For now, however, most people we met spoke highly of Ipswich.
Refugees and asylum seekers told of their love for the town, having been made to feel safe and welcome after suffering terrible atrocities at home.
Migrants arriving from Commonwealth countries and the European Union say they have been able to thrive here.
The effect of diversity can now be seen through Polish shops, Turkish restaurants and Portuguese cafes, as well as many festivals exploring the culture of different nationalities.
In Norwich Road, one of Ipswich’s most diverse areas, a project has been launched to celebrate the benefits of diversity by showcasing the contributions of its business community.
But not everyone shares a universally positive view. While Ipswich remains less diverse than many larger cities, the recent influx has happened faster than any other time in its history. And although 74% of Suffolk natives responding to a survey said migration had a positive impact on their area, they were more concerned about its impact on services. Just 24% said its effect had been positive in this regard..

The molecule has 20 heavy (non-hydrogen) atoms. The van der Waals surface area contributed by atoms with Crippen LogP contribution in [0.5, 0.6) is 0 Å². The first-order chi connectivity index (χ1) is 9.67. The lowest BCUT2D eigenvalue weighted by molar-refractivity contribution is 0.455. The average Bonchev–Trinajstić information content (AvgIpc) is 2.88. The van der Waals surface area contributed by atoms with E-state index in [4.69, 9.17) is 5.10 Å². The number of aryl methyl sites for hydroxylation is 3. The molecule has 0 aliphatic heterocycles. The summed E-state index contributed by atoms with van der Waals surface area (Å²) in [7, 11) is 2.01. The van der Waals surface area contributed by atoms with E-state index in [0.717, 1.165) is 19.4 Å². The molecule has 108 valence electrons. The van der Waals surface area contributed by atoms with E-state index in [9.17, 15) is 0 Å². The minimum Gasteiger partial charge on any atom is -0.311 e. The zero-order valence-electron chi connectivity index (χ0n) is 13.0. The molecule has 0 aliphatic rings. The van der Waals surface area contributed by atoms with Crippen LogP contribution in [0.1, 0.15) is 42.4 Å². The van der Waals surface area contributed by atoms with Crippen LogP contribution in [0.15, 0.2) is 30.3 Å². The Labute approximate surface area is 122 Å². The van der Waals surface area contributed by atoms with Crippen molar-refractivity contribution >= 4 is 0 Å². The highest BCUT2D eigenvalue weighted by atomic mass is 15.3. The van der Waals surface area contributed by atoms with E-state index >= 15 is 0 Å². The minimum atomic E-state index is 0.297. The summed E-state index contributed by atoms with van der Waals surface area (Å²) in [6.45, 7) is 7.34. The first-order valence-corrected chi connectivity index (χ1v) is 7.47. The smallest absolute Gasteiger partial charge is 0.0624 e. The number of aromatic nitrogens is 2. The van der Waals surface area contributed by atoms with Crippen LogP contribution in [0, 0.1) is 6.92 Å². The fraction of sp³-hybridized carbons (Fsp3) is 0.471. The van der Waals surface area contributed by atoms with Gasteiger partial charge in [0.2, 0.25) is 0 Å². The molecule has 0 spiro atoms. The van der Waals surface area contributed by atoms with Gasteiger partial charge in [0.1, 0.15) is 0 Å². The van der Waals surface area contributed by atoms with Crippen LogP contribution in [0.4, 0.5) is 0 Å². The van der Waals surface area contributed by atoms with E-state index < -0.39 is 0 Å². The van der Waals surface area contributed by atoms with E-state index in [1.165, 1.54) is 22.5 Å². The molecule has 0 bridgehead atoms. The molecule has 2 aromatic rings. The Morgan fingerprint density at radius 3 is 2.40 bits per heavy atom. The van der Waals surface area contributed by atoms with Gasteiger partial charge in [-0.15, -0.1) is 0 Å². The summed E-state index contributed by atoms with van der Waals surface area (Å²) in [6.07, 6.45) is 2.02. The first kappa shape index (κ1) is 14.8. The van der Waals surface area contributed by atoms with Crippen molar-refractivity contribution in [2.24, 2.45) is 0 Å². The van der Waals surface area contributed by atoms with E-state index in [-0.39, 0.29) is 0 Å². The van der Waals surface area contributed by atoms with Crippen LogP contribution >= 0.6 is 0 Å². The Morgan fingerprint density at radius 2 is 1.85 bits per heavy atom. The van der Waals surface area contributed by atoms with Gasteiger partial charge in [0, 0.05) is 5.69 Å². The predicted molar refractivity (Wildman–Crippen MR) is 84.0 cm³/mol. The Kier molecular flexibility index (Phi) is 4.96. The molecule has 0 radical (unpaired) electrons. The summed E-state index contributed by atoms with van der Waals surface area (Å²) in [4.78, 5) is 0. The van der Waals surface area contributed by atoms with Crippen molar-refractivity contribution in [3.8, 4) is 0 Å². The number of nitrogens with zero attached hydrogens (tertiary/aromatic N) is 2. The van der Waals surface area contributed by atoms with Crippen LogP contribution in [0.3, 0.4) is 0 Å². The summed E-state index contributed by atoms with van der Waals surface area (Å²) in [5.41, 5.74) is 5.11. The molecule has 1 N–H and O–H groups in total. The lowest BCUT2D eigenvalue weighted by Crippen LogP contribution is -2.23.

Even some established migrant communities say change has been too quick and suggested new arrivals must adapt to their cultural surroundings.
And immigrant groups still face prejudice and challenges to overcome. New arrivals regularly say they feel they must work harder to enjoy the rewards available to others. Anti-racism campaigners claim subconscious bias can still make it difficult for minorities to access services, from business support, through to healthcare and justice.
The disproportionate use of police stop and search which, despite recent improvements, means black people are still 3.8 times more likely to be stopped by than white people, remains a big concern for campaigners.
Community leaders also warned young black males are at greater risk of indoctrination into gangs, drugs and crime. They claim too little has been done to prevent this vicious cycle, and the recent violence in the town, including the murder of Tavis Spencer-Aitkens, 17, was a consequence.
Despite a crackdown on modern slavery in Ipswich, figures show it is a growing problem, with migrants most at risk.